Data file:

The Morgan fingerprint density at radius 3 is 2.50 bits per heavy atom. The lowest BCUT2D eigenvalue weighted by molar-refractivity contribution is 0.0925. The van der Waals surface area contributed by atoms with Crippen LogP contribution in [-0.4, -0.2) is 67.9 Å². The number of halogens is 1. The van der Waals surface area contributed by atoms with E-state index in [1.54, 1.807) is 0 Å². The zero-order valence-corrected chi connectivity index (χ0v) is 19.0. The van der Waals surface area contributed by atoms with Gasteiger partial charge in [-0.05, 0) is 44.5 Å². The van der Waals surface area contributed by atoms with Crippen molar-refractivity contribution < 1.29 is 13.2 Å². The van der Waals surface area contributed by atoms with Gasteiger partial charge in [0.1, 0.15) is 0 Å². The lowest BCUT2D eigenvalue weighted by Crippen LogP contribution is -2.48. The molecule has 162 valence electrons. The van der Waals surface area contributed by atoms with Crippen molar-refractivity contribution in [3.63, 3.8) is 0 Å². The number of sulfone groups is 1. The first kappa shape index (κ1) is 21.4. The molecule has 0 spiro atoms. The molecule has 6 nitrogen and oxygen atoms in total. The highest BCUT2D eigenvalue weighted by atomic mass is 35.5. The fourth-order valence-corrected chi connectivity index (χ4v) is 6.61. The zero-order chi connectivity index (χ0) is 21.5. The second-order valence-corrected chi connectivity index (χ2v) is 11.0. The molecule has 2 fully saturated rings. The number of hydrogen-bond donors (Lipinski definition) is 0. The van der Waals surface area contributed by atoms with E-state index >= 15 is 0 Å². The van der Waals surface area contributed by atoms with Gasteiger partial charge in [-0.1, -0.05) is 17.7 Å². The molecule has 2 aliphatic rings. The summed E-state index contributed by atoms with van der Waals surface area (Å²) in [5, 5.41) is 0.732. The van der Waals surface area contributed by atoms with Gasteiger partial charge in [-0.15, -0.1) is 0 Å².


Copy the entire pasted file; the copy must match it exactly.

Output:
The Morgan fingerprint density at radius 3 is 2.50 bits per heavy atom. The lowest BCUT2D eigenvalue weighted by molar-refractivity contribution is 0.0925. The van der Waals surface area contributed by atoms with Crippen LogP contribution in [-0.4, -0.2) is 67.9 Å². The number of halogens is 1. The van der Waals surface area contributed by atoms with E-state index in [1.54, 1.807) is 0 Å². The zero-order valence-corrected chi connectivity index (χ0v) is 19.0. The van der Waals surface area contributed by atoms with Gasteiger partial charge in [-0.05, 0) is 44.5 Å². The van der Waals surface area contributed by atoms with Crippen molar-refractivity contribution < 1.29 is 13.2 Å². The van der Waals surface area contributed by atoms with Gasteiger partial charge in [0.1, 0.15) is 0 Å². The lowest BCUT2D eigenvalue weighted by Crippen LogP contribution is -2.48. The molecule has 162 valence electrons. The van der Waals surface area contributed by atoms with Crippen molar-refractivity contribution in [3.63, 3.8) is 0 Å². The number of sulfone groups is 1. The first kappa shape index (κ1) is 21.4. The molecule has 0 spiro atoms. The molecule has 6 nitrogen and oxygen atoms in total. The highest BCUT2D eigenvalue weighted by atomic mass is 35.5. The fourth-order valence-corrected chi connectivity index (χ4v) is 6.61. The zero-order chi connectivity index (χ0) is 21.5. The second-order valence-corrected chi connectivity index (χ2v) is 11.0. The molecule has 2 fully saturated rings. The number of hydrogen-bond donors (Lipinski definition) is 0. The van der Waals surface area contributed by atoms with E-state index >= 15 is 0 Å². The van der Waals surface area contributed by atoms with Gasteiger partial charge in [-0.1, -0.05) is 17.7 Å². The molecule has 2 aliphatic rings. The summed E-state index contributed by atoms with van der Waals surface area (Å²) in [5, 5.41) is 0.732. The van der Waals surface area contributed by atoms with Gasteiger partial charge in [-0.15, -0.1) is 0 Å².